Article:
Perhaps your reason for missing someone was unexpected. Maybe you were separated without knowing this would happen, and did not have an opportunity to prepare for a goodbye. In that case, perhaps you are feeling fear of how to handle the rest of your emotions, how to process your situation, or how to move on.

**Side-note: I realize how silly a lot of this sounds, considering people spend much longer periods of time apart, sometimes without any way of communicating, and handle it without experiencing these emotions… but honestly, for me, it’s a huge challenge.

Then, the sadness. At this point, it hit me. I realized how far away I was. I realized how much I was missing my loved ones, but there was nothing I could do about it. I used technology to communicate, I listened to sentimental music, and I wrote about my thoughts, emotions, and memories, but nothing was quite the same as being with those I love. This sorrow is a huge component of missing someone (so don’t be fooled by the shorter length of this paragraph), and it plants the seed for a richer experience, as I will explain later on.

Anger layered itself on top of sadness. I became ridiculously frustrated that I was stuck on the other side of the ocean. I became infuriated that I wanted to see my someone but couldn’t. I became annoyed with technological restrictions and the expenses of long-distance phone calls. I felt a surge of negativity.

Somewhere during this process, I became exceedingly aware. I became aware of exactly how important these people are to me. I have been reflecting constantly on the profound influence of my “missed” ones in my lives, and I’ve learned invaluable lessons from the distance.

The sadness and fear and frustration lead to immense gratefulness. I am more thankful than I ever have been for the people in my life. I have realized more than ever how much I need their presence, and I have felt the impact of their goodness on me regardless of any sort of physical distance.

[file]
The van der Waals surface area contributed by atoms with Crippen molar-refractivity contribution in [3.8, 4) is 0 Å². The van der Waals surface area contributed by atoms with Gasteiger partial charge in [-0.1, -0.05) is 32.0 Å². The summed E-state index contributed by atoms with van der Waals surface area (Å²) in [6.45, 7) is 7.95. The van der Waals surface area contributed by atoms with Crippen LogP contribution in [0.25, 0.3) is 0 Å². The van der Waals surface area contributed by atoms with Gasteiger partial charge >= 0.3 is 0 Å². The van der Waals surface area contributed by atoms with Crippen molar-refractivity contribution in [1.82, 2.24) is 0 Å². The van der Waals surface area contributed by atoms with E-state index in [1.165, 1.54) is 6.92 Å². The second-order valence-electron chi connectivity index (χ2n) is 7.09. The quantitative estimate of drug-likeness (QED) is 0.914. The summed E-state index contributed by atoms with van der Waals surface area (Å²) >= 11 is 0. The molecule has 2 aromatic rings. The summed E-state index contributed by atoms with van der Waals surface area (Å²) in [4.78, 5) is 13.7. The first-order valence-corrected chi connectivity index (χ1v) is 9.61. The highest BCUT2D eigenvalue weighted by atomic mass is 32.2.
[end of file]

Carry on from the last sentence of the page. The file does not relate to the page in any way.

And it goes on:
Now, I’m in the midst of feeling everything, and more. I’m experiencing a craving unlike any other to be reunited with my loved ones. I’m grateful for this entire experience because I have been strengthened emotionally through it. However, I am still counting the days to returning to my home.

I don’t know your situation. The person or other entity that you are missing may be waiting for you at the end of a chain of experiences through which you must first pass. If your time together on this earth is finished, you might be hopeful for a spiritual uniting beyond the confines of this life. Maybe your experience is something different, but you’re still missing someone… and that’s okay.

The experience of missing is fruitful. It is difficult, often painful, and the cause of countless heartaches and headaches, but it is a rich and meaningful experience that can strengthen you in unimaginable ways… if you let it.

the sicilian adventure (pt. 2)

Hello, friends. I am currently writing you from a quaint hotel positioned in the midst of a Roman shopping district. Before I continue with my adventure throughout northern Italy, however, I must take a few moments to share with you a bit more about Sicily.

The past week was absolutely unforgettable. I really don’t know where to begin. For one thing, the feeling of being a foreigner subsided. For my sister’s birthday dinner, family members and friends gathered in perfect harmony to join in celebration. I experienced such an authentic family gathering, and it was incredible. I poured my heart out to my cousin who studies English, and she opened her heart to me. The people of Calascibetta form an exemplary community. It was inspiring to see so many people kiss each other on each cheek as a sign of greeting and goodbye. The affection there is so refreshing and genuine.

My ability to comprehend the Sicilian dialect of Calascibetta improved throughout the week. My ability to speak the language was not very strong, but I succeeded in forming simple phrases, and for that I was thankful. My ability to comprehend the Sicilian conversations, something that I will treasure as a future linguist and take with me throughout the rest of my time in Europe (unless the northerners judge me for speaking in a dialect, in which case I must accept the judgment).